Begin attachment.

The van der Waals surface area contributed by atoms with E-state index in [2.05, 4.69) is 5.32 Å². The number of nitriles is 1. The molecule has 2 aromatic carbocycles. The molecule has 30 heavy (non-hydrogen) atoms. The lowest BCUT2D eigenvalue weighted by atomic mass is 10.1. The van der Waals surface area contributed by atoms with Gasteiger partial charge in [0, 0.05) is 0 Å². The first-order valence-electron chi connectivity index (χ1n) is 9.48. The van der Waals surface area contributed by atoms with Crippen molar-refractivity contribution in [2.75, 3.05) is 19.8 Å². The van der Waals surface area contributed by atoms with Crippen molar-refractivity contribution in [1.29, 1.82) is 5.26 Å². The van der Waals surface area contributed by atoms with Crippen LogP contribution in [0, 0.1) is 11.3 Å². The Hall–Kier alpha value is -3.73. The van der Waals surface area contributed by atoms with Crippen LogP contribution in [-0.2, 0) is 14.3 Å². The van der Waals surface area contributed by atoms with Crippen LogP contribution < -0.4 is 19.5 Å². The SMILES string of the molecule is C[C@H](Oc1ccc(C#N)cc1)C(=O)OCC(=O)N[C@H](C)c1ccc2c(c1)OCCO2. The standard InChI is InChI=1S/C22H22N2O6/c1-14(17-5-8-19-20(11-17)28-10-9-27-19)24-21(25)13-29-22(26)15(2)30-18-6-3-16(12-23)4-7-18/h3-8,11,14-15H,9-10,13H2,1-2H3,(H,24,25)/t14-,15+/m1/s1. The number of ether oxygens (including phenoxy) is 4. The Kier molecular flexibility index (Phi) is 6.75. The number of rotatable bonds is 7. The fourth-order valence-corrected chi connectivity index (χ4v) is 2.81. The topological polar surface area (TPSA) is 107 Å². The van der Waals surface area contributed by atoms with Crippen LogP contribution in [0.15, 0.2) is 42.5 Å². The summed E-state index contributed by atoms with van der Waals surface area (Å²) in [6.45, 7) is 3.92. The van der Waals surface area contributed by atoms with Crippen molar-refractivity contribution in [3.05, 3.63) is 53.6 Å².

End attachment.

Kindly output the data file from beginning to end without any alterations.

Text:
The van der Waals surface area contributed by atoms with E-state index in [2.05, 4.69) is 5.32 Å². The number of nitriles is 1. The molecule has 2 aromatic carbocycles. The molecule has 30 heavy (non-hydrogen) atoms. The lowest BCUT2D eigenvalue weighted by atomic mass is 10.1. The van der Waals surface area contributed by atoms with Gasteiger partial charge in [0, 0.05) is 0 Å². The first-order valence-electron chi connectivity index (χ1n) is 9.48. The van der Waals surface area contributed by atoms with Crippen molar-refractivity contribution in [2.75, 3.05) is 19.8 Å². The van der Waals surface area contributed by atoms with Crippen molar-refractivity contribution in [1.29, 1.82) is 5.26 Å². The van der Waals surface area contributed by atoms with Crippen LogP contribution in [0, 0.1) is 11.3 Å². The Hall–Kier alpha value is -3.73. The van der Waals surface area contributed by atoms with Crippen LogP contribution in [-0.2, 0) is 14.3 Å². The van der Waals surface area contributed by atoms with Crippen LogP contribution < -0.4 is 19.5 Å². The SMILES string of the molecule is C[C@H](Oc1ccc(C#N)cc1)C(=O)OCC(=O)N[C@H](C)c1ccc2c(c1)OCCO2. The standard InChI is InChI=1S/C22H22N2O6/c1-14(17-5-8-19-20(11-17)28-10-9-27-19)24-21(25)13-29-22(26)15(2)30-18-6-3-16(12-23)4-7-18/h3-8,11,14-15H,9-10,13H2,1-2H3,(H,24,25)/t14-,15+/m1/s1. The number of ether oxygens (including phenoxy) is 4. The Kier molecular flexibility index (Phi) is 6.75. The number of rotatable bonds is 7. The fourth-order valence-corrected chi connectivity index (χ4v) is 2.81. The topological polar surface area (TPSA) is 107 Å². The van der Waals surface area contributed by atoms with Crippen LogP contribution in [0.15, 0.2) is 42.5 Å². The summed E-state index contributed by atoms with van der Waals surface area (Å²) in [6.45, 7) is 3.92. The van der Waals surface area contributed by atoms with Crippen molar-refractivity contribution in [3.05, 3.63) is 53.6 Å².